Reviewing the Review: August 20 2006

I don’t think Robert Macfarlane, fellow of Emmanuel College, Cambridge, likes Irvine Welsh’s new novel, The Bedroom Secrets of the Master Chefs.

Nor is this what George Orwell fondly called good bad writing. This is bad bad writing. There are tautologies (offices that are “unobtrusively tucked away”). There are mixed metaphors (the “bull of a man” whose frame was “going to seed”). There are mistakes — the use of the word “diligently” where “carefully” is meant. And there are unfortunate ambiguities, as when Welsh describes Kibby’s erection as “poking through the material of his trousers.” We must assume either that Welsh means “showing through,” or that Kibby has an unusually sharp phallus.

Ouch, Welsh, and from a fellow Scot too. That must hurt like a beer glass breaking on your head in a bar.

Don Fante, son of legendary John Fante, gets nicer treatment from John Wranovics for his new Short Dog: Cab Driver Stories from the L. A. Streets in today’s New York Times Book Review, and I think Meghan Daum is possibly a little too generous to Eliza Minot’s The Brambles, because the book as she describes it sounds rather flat but, Daum says:

The novel is imperfect in a way that leaves you marveling at the many things it does right and looking forward to the author’s next move.

If that’s all a novel does for a reviewer, I’d just as soon wait for the author’s next move and skip this one.

Dave Itzkoff does a good job with Julie Phillips’ new biography of Alice B. Sheldon, aka James Tiptree, Jr. I’ve never heard of Tiptree/Sheldon before, but this article makes me want to start catching up. I’m particularly intrigued by one point Itzkoff brushes over: author Sheldon killed her ailing, aging husband and then killed herself. That puts her in an exclusive (and sorry) club, along with William S. Burroughs, of writers who have committed murder.

Field Maloney provides a nice introduction to New Orleans-based Poppy Z. Brite’s Soul Kitchen, which sounds quite intriguing. Poetry critic David Kirby’s review of Maggie Dietz’s Perennial Fall is a pleasure to read.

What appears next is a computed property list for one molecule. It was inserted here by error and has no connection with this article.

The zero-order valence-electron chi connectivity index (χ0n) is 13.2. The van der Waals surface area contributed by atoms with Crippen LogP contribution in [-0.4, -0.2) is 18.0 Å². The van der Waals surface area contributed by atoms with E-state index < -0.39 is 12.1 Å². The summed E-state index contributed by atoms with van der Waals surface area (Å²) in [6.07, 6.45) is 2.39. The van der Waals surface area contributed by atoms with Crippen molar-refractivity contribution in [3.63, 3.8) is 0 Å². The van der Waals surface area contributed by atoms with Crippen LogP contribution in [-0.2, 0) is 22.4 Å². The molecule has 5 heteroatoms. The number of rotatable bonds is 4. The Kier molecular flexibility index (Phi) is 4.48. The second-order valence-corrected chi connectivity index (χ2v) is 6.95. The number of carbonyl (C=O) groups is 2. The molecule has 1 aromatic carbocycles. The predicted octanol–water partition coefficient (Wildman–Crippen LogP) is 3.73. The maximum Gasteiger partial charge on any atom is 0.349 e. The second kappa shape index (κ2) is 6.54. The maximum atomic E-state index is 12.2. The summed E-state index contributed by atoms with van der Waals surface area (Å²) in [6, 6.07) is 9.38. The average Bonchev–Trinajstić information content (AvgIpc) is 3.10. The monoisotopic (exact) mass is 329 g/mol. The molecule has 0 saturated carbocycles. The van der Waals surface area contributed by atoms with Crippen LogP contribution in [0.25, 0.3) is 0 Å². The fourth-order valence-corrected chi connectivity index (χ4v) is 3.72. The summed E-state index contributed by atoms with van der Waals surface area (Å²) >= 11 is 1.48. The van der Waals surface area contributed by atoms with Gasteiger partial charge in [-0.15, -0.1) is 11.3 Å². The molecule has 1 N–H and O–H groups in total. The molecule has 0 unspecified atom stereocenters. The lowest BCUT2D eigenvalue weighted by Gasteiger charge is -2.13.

This weekend’s only dull note is (no big surprise) the endpaper by Rachel Donadio, which takes us inside exclusive writers’ colonies like Yaddo and MacDowell. Donadio’s article is too chirpy in tone, and it fails to draw any surprising conclusions. I also can’t imagine why the article lists several novels that contain scenes depicting workshops like Yaddo or MacDowell but fails to mention Jonathan Ames’ Wake Up Sir!, a truly original comic novel that takes place almost entirely at a colony based on Yaddo.

* * * * *

I’m on vacation starting right this second, and the delightful Jamelah Earle is going to be holding this place down all week.

Jamelah has been with LitKicks since the days when sock puppets roamed the world, and I’m also glad to report that she will be contributing more often to LitKicks in the future. I’ve been overloaded lately (NOTE TO SELF: if you join the Litblog Co-op you are going to start getting five times as many review books in the mail …) and so I’ve asked Jamelah if she can pitch in occasionally with her own takes on the literary topics of the day. Be nice to her this week — I’ll be on the beach! Have fun.

5 Responses

  1. Yikes!Sorry to see you

    Sorry to see you accusing Burroughs of murder.

    I’ve read all of Burroughs, including all of the bio information, knew him slightly, and know a number of people who knew him well. No one who knows anything about the shooting incident terms it anything but an accident. (It is covered in detail in the Burroughs in Texas book, reviewed favorably here.)

    There were numerous witnesses to the incident; Burroughs and his common-law wife were clearly intoxicated and acted foolishly, but no one claims there was criminal intent.

  2. writers’ coloniesA novel that
    writers’ colonies

    A novel that I thoroughly enjoyed is Haunted by Chuck Palahniuk. The participants of this writer’s colony are locked inside a building until they finish their books, with grisly results.

  3. You are correct, danjazz.
    You are correct, danjazz. Burroughs was not found guilty of murder, nor do I believe he intended to harm Joan.

  4. Hi Dan — I don’t mean to
    Hi Dan — I don’t mean to dredge up old controversies, but he pointed a gun towards Joan’s head and pulled the trigger. You could call it murder, you could call it an accident, you could call it depraved indifference to human life. The latter is probably most correct, and this seems more similar than dissimilar to murder to me.

    Bill Ectric is correct that he was never convicted of murder, but neither was O. J. Simpson …

    The word “murder” might be harsh for Alice Sheldon as well as for WSB — in her case the article suggests that it may have been an act of euthanasia, though I do not know the facts.

  5. I understand what you mean –
    I understand what you mean – there aren’t many famous writers who have killed someone.

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